Famous Faces, Look-Alike Stars: The Biopic Dilemma As your parents no doubt told you, looks aren't everything. But when a film bio focuses on famous faces — as with the new drama Amelia — it can help to have an actor who looks the part. Even apt casting and accurate costumes can't save a bad story, though; critic Bob Mondello surveys some recent hits and misses.
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Famous Faces, Look-Alike Stars: The Biopic Dilemma

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Famous Faces, Look-Alike Stars: The Biopic Dilemma

Famous Faces, Look-Alike Stars: The Biopic Dilemma

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From NPR News, this is ALL THINGS CONSIDERED. I'm Melissa Block.


And I'm Michele Norris.

One of the selling points for the new movie about Amelia Earhart is an uncanny resemblance. The film's star, Hilary Swank, looks a lot like the real aviator, and that got Bob Mondello wondering: Does it really matter if a biopic's star resembles its subject?

BOB MONDELLO: Everyone knows what Lawrence of Arabia looks like. He looks like Peter O'Toole, just as Cleopatra looks like Elizabeth Taylor, and the King of Siam looks like Yul Brynner.

(Soundbite of film, "The King and I")

(Soundbite of music)

Mr. YUL BRYNNER (Actor): (As King Mongkut of Siam) These are the children you shall teach. Some day, I shall allow you to meet my others.

Ms. DEBORAH KERR (Actor): (As Anna Leonowens) More, your majesty?

Mr. BRYNNER: Children of wives not in favor with king, 67 I think.

MONDELLO: Any actual resemblance strictly irrelevant. So when the producers of "Amelia" bragged that their star looks so much like Amelia Earhart that they could use 1930s newsreel footage at one point rather than shooting a new scene, you think: Well, cool, but so? It's lucky casting, certainly, but since when are filmmakers sticklers for authenticity?

In TV's "The Tudors," for instance, even this season's aging Henry VIII isn't the fat, goitered, thin-lipped king we know from his portraits. He's pouty and athletic with a crew cut, easier on the eyes, presumably, as he's bedding those six wives.

Or consider Julia Child. In this summer's "Julie and Julia," the hair is right but not the look. The real Julia was bubbly and flamboyant.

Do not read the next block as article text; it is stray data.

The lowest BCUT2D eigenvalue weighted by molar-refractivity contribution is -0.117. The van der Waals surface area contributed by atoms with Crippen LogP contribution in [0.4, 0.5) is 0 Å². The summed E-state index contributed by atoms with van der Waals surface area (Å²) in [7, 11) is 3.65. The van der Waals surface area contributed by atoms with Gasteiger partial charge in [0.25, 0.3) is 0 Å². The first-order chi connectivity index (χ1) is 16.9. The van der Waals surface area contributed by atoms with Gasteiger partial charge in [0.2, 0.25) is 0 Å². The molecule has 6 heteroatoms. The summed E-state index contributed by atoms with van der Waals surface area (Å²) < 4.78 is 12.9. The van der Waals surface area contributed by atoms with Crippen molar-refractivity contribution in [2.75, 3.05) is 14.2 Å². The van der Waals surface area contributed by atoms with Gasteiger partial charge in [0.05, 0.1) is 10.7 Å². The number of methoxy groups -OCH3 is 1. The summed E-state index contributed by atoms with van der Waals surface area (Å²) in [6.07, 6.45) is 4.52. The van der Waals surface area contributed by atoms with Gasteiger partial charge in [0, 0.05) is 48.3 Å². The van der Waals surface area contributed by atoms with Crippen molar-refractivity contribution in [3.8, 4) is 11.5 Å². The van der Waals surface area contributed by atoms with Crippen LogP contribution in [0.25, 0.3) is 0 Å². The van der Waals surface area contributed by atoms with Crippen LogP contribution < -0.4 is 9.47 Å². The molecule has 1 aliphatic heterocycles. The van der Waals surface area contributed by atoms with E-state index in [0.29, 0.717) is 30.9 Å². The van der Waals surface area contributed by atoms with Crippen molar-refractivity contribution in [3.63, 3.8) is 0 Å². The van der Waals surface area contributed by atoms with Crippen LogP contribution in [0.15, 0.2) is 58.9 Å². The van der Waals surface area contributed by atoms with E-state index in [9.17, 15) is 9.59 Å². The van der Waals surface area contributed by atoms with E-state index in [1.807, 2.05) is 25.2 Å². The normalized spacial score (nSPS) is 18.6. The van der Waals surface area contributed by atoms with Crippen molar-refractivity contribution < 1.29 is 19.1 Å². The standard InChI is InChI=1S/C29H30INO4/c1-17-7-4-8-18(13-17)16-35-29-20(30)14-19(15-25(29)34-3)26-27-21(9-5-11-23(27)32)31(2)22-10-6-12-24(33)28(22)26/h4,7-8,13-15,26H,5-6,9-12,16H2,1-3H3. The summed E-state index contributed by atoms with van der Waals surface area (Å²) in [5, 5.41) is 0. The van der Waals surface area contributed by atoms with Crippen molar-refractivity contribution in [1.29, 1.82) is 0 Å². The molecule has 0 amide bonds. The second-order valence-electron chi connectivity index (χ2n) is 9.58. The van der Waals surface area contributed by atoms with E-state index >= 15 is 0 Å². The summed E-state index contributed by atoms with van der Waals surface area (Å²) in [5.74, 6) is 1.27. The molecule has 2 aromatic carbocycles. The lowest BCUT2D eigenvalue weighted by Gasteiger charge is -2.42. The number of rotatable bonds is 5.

(Soundbite of television program, "The French Chef")

(Soundbite of music)

Ms. JULIA CHILD (Chef): Welcome to "The French Chef." I'm Julia Child.

MONDELLO: So Meryl Streep captured the plummy voice.

(Soundbite of film, "Julie and Julia")

Ms. MERYL STREEP (Actor): (As Julia Child) I'm Julia Child. Bon appétit.

MONDELLO: Streep didn't have to compete visually with a shot of the real Julia Child, but films about other famous figures have lately taken to actively bragging about how true to life they are. Audiences sat transfixed through the end credits of the movie "Milk" last year, as photos of the real people who had worked with gay activist Harvey Milk were matched with the actors who'd played them, virtual twins some 30 years later.

And a similar impulse seems to have driven the makers of a new soccer-rivalry movie, "The Damned United." In this country, we don't know feuding coaches Brian Clough and Don Revie, but in Britain, they're downright legendary, and again, they've nearly been twinned. We've got footage you can compare on the NPR Web site, but just as a sample, here's how Michael Sheen's Clough and Colm Meaney's Revie sound in the film when they argue on TV.

(Soundbite of film, "The Damned United")

Mr. MICHAEL SHEEN (Actor): (As Brian Clough) I am a warm man, an idealist. I do believe in fairies, and that's my outlook. Don is slightly different. He's a cold person.

Mr. COLM MEANEY (Actor): (As Don Revie) You don't know me.

Mr. SHEEN: (As Clough) And that lack of warmth, that coldness, was there. It permeated the club when I arrived.

Mr. MEANEY: (As Revie) I totally refute that.

MONDELLO: And here's the real coaches arguing on TV.

(Soundbite of television program)

Mr. BRIAN CLOUGH (Coach): When I went in there, there was friction. There was unhappiness.

Mr. DON REVIE (Coach): What do you mean, friction?

Mr. CLOUGH: There was unhappiness because you'd gone and unsigned contracts.

MONDELLO: Pretty close orally and close in appearance and gesture, as well, and you want downright genetic closeness? In the rap biography "Notorious" earlier this year, the late hip-hop artist Biggie Smalls was so precisely captured by actor Jamal Woolard that Smalls' own son was cast to play the rap star in childhood flashbacks.

(Soundbite of film, "Notorious")

Mr. CHRISTOPHER JORDAN WALLACE (Actor): (As Biggie Smalls) (Rapping) Put the mike in my hand. I know that. You understand, not a fool or a loser, I'm a one-man band.

Mr. JAMAL WOOLARD (Actor): (As Biggie Smalls) (Rapping) (Unintelligible).

MONDELLO: Now, it's worth noting that dramatic effectiveness does not depend on visual accuracy, and in fact, may be undercut by it. If you're lucky enough to get handsome Johnny Depp for your gangster movie and then load him down with prosthetics to make him look like craggy John Dillinger, the audience is going to spend the whole movie cursing you and thinking about makeup.

On the other hand, when you're handed not just a look-alike but a look-a-whole-lot-alike, as with Hilary Swank in "Amelia," why not take advantage? Just don't expect it to do too much of the dramatic work. As your parents no doubt told you, looks aren't everything, and as the film "Amelia" will tell you, looks will do nothing at all to brighten a dull script. I'm Bob Mondello.

NORRIS: And you can compare Hollywood stars with the famous people they've portrayed yourself. If you go to our Web site, you can check out side-by-side photos of the look-alikes. That's at npr.org.

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